Is being “pro-life” pro-life enough?

This discussion is not new but the call to make “pro-life” a term that encompasses nearly every compassionate cause has gained ground as a new generation reaches voting age. 

A columnist at Religion News Service recently, the day before the election, called for the pro-life label to be “rescued” from those who believe abortion is the killing of a human person. Jonathan Merritt’s column was the same old stuff about how anti-abortionists are hypocrites who care too little about the already born, and he seemed to be primarily worried that evangelicals might vote differently from him. We’ve faced the accusation of hypocrisy for decades from those who never knew us. Wherever it turns up, the list of things lacking from the convictions of pro-lifers sounds a lot like a party platform, a pro-abortion one.  

But some who are actually against abortion on demand also support broadening the term to include everything from criminal justice reform to immigration reform to fighting climate change. Let me make two arguments against redefining a term its detractors seem to think is no more than brilliant marketing by hypocrites. 

First, those who want to make “pro-life” mean “everything compassionate” do harm to the term without helping anyone. If a term works for the anti-abortion movement, it doesn’t mean that it will improve the priority of everything else you shove under it. It’s like other identities or slogans: it begins with a specific meaning. Making it mean everything will make it mean nothing. In some cases, making it mean nothing is the agenda. 

Here’s an example of how this dissipation of meaning works. “Evangelical” at one point had a specific meaning, intended to distinguish those who believe in salvation by grace and the inerrancy of Scripture from increasingly liberal Protestants. Now, used popularly in the press, it means any Christian who is not a Catholic. Universalists call themselves evangelical in some cases, as do those who doubt the truth of the Bible, as do open theists (who believe God is limited in knowledge and power). There was no reason to coin a term if it would include unorthodox Christians alongside biblical ones. We already had that. The need was to identify one group as different from another. Now, to refer to yourself as “evangelical” requires a lengthy explanation. 

My second argument has to do with message. Pro-lifers have been saying from the start that we believe a nation that legalizes and funds abortion for any reason and at any stage lacks a commitment to life. When we say we are pro-life, we are saying the nation is not. Legal abortion on demand is the most egregious reason we believe this to be true. Our nation is wrong-headed about other things, but this one is most terrible in our generation. You can’t say that about every cause you consider life-affirming; only one thing can be number one.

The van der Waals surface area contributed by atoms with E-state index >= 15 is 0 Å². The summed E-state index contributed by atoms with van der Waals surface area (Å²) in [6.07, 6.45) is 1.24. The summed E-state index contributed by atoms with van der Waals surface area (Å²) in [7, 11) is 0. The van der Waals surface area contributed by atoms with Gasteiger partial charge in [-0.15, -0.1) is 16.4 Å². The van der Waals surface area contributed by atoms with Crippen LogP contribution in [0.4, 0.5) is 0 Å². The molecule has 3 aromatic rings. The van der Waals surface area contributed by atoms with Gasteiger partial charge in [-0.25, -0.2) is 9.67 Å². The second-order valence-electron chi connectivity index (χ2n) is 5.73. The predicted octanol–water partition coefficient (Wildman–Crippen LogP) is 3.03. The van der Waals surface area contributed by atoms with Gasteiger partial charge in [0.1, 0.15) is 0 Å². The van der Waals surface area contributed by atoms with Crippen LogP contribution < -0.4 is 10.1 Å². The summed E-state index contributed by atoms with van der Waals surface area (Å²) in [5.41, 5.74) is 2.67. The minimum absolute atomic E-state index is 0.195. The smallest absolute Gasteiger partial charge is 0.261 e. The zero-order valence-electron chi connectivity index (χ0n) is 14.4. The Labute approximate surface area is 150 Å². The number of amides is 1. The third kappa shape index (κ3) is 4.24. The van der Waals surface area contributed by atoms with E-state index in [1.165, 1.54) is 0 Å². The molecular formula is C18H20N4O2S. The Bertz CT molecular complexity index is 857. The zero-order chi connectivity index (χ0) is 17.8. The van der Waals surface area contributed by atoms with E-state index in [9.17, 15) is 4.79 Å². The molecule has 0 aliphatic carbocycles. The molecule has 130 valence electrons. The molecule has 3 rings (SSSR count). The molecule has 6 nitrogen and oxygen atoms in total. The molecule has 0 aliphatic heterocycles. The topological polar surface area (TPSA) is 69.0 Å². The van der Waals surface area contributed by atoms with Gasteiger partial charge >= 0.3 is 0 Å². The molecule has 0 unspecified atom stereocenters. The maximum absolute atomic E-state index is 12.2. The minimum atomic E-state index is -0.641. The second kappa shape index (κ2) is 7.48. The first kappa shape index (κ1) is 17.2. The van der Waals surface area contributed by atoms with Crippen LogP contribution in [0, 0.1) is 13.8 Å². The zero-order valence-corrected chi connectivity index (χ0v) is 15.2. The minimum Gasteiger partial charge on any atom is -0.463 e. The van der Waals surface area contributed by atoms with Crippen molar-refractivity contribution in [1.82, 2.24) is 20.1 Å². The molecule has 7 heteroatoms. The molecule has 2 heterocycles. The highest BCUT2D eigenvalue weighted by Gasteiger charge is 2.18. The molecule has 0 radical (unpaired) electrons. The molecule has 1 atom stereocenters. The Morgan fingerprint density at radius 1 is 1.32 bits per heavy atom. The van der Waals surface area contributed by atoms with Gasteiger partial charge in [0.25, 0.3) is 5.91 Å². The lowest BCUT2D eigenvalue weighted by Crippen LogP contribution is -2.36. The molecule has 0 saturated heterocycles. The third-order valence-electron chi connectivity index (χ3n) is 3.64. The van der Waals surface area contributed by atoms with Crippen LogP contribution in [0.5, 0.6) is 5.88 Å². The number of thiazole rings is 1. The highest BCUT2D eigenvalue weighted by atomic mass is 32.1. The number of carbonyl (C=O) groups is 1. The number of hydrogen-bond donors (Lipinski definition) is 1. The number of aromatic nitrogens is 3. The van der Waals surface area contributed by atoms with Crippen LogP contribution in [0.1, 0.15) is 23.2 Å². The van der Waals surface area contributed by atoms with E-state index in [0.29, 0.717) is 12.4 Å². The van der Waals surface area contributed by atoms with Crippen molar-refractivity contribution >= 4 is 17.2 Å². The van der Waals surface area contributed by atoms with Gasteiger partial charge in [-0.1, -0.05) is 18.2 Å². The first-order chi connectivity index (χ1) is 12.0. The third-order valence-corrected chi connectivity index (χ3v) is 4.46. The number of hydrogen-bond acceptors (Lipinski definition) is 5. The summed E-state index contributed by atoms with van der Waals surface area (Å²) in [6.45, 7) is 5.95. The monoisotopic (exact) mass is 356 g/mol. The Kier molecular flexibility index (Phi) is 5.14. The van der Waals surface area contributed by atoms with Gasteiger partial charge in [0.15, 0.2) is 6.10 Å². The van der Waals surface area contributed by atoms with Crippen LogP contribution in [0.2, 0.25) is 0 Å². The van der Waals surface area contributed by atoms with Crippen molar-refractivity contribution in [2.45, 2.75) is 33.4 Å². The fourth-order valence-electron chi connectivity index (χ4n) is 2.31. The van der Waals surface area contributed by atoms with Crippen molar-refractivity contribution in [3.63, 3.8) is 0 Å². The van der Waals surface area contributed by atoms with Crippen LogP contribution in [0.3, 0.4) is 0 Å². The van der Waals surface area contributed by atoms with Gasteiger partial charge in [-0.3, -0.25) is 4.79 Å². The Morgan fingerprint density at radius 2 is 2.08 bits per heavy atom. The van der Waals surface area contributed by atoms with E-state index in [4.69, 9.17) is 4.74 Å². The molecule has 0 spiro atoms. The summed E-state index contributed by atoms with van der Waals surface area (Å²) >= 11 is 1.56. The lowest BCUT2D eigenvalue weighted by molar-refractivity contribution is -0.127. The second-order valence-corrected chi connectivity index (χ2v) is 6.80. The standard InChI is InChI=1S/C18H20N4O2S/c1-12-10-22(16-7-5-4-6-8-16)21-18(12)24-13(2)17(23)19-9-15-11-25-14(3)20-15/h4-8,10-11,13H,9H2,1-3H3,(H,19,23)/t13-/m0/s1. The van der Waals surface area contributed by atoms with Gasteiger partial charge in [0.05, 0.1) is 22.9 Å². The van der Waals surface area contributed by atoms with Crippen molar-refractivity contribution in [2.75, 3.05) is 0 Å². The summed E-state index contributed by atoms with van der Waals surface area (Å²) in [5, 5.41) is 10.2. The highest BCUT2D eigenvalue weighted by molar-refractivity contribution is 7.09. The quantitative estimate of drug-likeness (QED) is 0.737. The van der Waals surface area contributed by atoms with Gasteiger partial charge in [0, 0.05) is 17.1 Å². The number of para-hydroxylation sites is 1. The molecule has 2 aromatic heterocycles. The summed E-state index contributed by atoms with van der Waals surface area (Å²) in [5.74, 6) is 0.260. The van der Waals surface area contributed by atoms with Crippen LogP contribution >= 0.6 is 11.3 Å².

Our nation spends billions on health care for the poor and food for the hungry. We corporately decry our racist history. We don’t generally agree about environmentalism, but we also have a truckload of regulations about clean water and air quality. Regarding these issues, you can always make the argument that we don’t do enough, quickly enough, but you can’t argue that we, as a political body or culture, do nothing. These causes have advocates among the powerful and the support of more law than you can lift.  

Abortion is as different from hunger as homicide is from neglect. We should not do anything to muddle that distinction.

So long as we, as taxpayers, fund the nation’s number one abortion provider, abortion is not just another life-related issue. So long as some politicians, for fear of the abortion lobby, deny medical treatment to a child born alive accidentally during an abortion, we are not a pro-life nation, regardless of how generally compassionate we are. This is an evil thing we do and praise rather than a good thing we do inadequately—a sin of commission, not of omission.  

I’d add in closing that the accusation that pro-lifers neglect the already born—orphans and single moms, the poor and the elderly, the hungry, and those suffering from natural disasters—is puzzling. Where this work is done, you can’t turn around without running into a Bible-spouting, pro-life Christian. Maybe we don’t do enough, but saying we care only about the unborn is slander. Pro-lifers work on important issues as well as on the ultimate one. 

Stick with “pro-life” to describe the unique work of those fighting for the helpless ones who have too few friends in Washington. People who are not pro-life do not get to tell us what to call ourselves. 

Gary Ledbetter
Southern Baptist Texan
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